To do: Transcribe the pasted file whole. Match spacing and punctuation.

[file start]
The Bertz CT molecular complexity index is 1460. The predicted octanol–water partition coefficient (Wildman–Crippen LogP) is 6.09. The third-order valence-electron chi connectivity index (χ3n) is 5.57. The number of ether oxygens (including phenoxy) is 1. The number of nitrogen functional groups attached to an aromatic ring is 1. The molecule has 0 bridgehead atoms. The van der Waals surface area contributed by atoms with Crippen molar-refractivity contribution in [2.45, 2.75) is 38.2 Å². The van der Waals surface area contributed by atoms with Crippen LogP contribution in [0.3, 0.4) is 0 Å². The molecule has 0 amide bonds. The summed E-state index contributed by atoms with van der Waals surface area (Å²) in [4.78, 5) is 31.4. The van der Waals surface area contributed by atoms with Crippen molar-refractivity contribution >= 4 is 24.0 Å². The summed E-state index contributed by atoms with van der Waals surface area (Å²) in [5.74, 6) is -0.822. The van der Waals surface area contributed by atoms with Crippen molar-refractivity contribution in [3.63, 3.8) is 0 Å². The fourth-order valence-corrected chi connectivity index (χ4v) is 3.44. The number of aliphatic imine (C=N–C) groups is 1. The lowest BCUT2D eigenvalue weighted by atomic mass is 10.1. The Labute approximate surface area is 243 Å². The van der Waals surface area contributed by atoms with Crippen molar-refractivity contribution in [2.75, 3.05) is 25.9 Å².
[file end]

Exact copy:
The Bertz CT molecular complexity index is 1460. The predicted octanol–water partition coefficient (Wildman–Crippen LogP) is 6.09. The third-order valence-electron chi connectivity index (χ3n) is 5.57. The number of ether oxygens (including phenoxy) is 1. The number of nitrogen functional groups attached to an aromatic ring is 1. The molecule has 0 bridgehead atoms. The van der Waals surface area contributed by atoms with Crippen molar-refractivity contribution in [2.45, 2.75) is 38.2 Å². The van der Waals surface area contributed by atoms with Crippen LogP contribution in [0.3, 0.4) is 0 Å². The molecule has 0 amide bonds. The summed E-state index contributed by atoms with van der Waals surface area (Å²) in [4.78, 5) is 31.4. The van der Waals surface area contributed by atoms with Crippen molar-refractivity contribution >= 4 is 24.0 Å². The summed E-state index contributed by atoms with van der Waals surface area (Å²) in [5.74, 6) is -0.822. The van der Waals surface area contributed by atoms with Crippen molar-refractivity contribution in [3.63, 3.8) is 0 Å². The fourth-order valence-corrected chi connectivity index (χ4v) is 3.44. The number of aliphatic imine (C=N–C) groups is 1. The lowest BCUT2D eigenvalue weighted by atomic mass is 10.1. The Labute approximate surface area is 243 Å². The van der Waals surface area contributed by atoms with Crippen molar-refractivity contribution in [2.75, 3.05) is 25.9 Å².